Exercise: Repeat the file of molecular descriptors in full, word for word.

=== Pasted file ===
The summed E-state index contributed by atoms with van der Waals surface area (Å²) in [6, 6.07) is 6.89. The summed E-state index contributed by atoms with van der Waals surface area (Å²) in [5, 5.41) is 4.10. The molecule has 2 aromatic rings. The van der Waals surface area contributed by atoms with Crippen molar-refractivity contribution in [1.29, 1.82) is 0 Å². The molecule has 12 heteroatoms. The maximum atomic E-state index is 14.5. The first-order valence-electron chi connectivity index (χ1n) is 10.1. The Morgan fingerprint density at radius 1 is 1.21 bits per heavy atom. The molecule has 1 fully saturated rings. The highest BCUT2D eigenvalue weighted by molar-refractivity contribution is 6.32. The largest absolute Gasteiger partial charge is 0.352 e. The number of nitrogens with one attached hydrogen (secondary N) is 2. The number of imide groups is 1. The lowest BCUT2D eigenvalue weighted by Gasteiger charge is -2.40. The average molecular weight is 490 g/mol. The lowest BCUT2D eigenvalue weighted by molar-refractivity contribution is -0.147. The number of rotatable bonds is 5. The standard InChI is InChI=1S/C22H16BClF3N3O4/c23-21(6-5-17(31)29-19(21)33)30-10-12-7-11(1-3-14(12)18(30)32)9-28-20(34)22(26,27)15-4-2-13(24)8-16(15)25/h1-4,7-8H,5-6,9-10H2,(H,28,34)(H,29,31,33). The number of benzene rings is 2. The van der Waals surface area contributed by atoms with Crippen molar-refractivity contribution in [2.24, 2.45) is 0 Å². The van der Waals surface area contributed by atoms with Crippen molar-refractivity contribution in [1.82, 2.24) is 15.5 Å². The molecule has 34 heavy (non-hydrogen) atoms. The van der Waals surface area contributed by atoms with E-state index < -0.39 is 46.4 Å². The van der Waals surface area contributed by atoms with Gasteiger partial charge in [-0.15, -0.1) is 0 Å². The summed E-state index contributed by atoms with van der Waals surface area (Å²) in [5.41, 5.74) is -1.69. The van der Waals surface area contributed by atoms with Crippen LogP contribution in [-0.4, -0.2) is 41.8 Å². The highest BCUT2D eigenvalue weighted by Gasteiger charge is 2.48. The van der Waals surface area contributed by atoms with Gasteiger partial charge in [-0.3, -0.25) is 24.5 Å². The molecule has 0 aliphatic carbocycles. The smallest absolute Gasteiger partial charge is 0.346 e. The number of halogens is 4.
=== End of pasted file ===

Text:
The summed E-state index contributed by atoms with van der Waals surface area (Å²) in [6, 6.07) is 6.89. The summed E-state index contributed by atoms with van der Waals surface area (Å²) in [5, 5.41) is 4.10. The molecule has 2 aromatic rings. The van der Waals surface area contributed by atoms with Crippen molar-refractivity contribution in [1.29, 1.82) is 0 Å². The molecule has 12 heteroatoms. The maximum atomic E-state index is 14.5. The first-order valence-electron chi connectivity index (χ1n) is 10.1. The Morgan fingerprint density at radius 1 is 1.21 bits per heavy atom. The molecule has 1 fully saturated rings. The highest BCUT2D eigenvalue weighted by molar-refractivity contribution is 6.32. The largest absolute Gasteiger partial charge is 0.352 e. The number of nitrogens with one attached hydrogen (secondary N) is 2. The number of imide groups is 1. The lowest BCUT2D eigenvalue weighted by Gasteiger charge is -2.40. The average molecular weight is 490 g/mol. The lowest BCUT2D eigenvalue weighted by molar-refractivity contribution is -0.147. The number of rotatable bonds is 5. The standard InChI is InChI=1S/C22H16BClF3N3O4/c23-21(6-5-17(31)29-19(21)33)30-10-12-7-11(1-3-14(12)18(30)32)9-28-20(34)22(26,27)15-4-2-13(24)8-16(15)25/h1-4,7-8H,5-6,9-10H2,(H,28,34)(H,29,31,33). The number of benzene rings is 2. The van der Waals surface area contributed by atoms with Crippen molar-refractivity contribution in [2.24, 2.45) is 0 Å². The van der Waals surface area contributed by atoms with Crippen molar-refractivity contribution in [1.82, 2.24) is 15.5 Å². The molecule has 34 heavy (non-hydrogen) atoms. The van der Waals surface area contributed by atoms with E-state index < -0.39 is 46.4 Å². The van der Waals surface area contributed by atoms with Gasteiger partial charge in [-0.15, -0.1) is 0 Å². The summed E-state index contributed by atoms with van der Waals surface area (Å²) in [5.41, 5.74) is -1.69. The van der Waals surface area contributed by atoms with Crippen LogP contribution in [-0.4, -0.2) is 41.8 Å². The highest BCUT2D eigenvalue weighted by Gasteiger charge is 2.48. The van der Waals surface area contributed by atoms with Gasteiger partial charge in [-0.3, -0.25) is 24.5 Å². The molecule has 0 aliphatic carbocycles. The smallest absolute Gasteiger partial charge is 0.346 e. The number of halogens is 4.